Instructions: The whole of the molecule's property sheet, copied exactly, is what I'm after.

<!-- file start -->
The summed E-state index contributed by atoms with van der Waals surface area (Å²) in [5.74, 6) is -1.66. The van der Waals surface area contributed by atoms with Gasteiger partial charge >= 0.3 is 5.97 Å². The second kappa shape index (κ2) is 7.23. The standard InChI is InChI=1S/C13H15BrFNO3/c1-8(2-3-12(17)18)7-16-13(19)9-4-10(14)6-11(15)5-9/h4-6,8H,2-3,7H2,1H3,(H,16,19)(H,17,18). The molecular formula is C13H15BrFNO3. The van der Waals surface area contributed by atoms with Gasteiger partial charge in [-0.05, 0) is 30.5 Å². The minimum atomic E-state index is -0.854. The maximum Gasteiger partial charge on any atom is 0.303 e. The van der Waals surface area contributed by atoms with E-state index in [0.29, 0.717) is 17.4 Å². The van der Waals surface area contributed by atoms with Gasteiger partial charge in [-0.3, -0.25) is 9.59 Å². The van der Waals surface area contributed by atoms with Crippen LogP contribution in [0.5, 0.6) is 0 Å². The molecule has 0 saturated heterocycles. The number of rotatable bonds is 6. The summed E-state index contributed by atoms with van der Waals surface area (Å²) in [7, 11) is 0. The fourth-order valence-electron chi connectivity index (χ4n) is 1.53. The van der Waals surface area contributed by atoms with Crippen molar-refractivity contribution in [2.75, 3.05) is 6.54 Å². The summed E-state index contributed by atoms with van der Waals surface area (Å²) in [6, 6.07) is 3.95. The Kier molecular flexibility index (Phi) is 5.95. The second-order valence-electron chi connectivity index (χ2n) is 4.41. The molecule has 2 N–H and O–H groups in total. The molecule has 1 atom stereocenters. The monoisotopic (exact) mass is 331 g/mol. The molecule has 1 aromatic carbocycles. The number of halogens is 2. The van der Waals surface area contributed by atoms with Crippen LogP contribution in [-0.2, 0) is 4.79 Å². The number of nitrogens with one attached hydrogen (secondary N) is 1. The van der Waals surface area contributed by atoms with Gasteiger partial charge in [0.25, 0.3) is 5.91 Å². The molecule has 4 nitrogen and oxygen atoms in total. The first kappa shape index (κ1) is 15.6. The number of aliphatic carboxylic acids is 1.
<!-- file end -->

The summed E-state index contributed by atoms with van der Waals surface area (Å²) in [5.74, 6) is -1.66. The van der Waals surface area contributed by atoms with Gasteiger partial charge >= 0.3 is 5.97 Å². The second kappa shape index (κ2) is 7.23. The standard InChI is InChI=1S/C13H15BrFNO3/c1-8(2-3-12(17)18)7-16-13(19)9-4-10(14)6-11(15)5-9/h4-6,8H,2-3,7H2,1H3,(H,16,19)(H,17,18). The molecular formula is C13H15BrFNO3. The van der Waals surface area contributed by atoms with Gasteiger partial charge in [-0.05, 0) is 30.5 Å². The minimum atomic E-state index is -0.854. The maximum Gasteiger partial charge on any atom is 0.303 e. The van der Waals surface area contributed by atoms with E-state index in [0.29, 0.717) is 17.4 Å². The van der Waals surface area contributed by atoms with Gasteiger partial charge in [-0.3, -0.25) is 9.59 Å². The van der Waals surface area contributed by atoms with Crippen LogP contribution in [0.5, 0.6) is 0 Å². The molecule has 0 saturated heterocycles. The number of rotatable bonds is 6. The summed E-state index contributed by atoms with van der Waals surface area (Å²) in [7, 11) is 0. The fourth-order valence-electron chi connectivity index (χ4n) is 1.53. The van der Waals surface area contributed by atoms with Crippen molar-refractivity contribution in [2.75, 3.05) is 6.54 Å². The summed E-state index contributed by atoms with van der Waals surface area (Å²) in [6, 6.07) is 3.95. The Kier molecular flexibility index (Phi) is 5.95. The second-order valence-electron chi connectivity index (χ2n) is 4.41. The molecule has 2 N–H and O–H groups in total. The molecule has 1 atom stereocenters. The monoisotopic (exact) mass is 331 g/mol. The molecule has 1 aromatic carbocycles. The number of halogens is 2. The van der Waals surface area contributed by atoms with Crippen LogP contribution in [-0.2, 0) is 4.79 Å². The number of nitrogens with one attached hydrogen (secondary N) is 1. The van der Waals surface area contributed by atoms with Gasteiger partial charge in [0.25, 0.3) is 5.91 Å². The molecule has 4 nitrogen and oxygen atoms in total. The first kappa shape index (κ1) is 15.6. The number of aliphatic carboxylic acids is 1.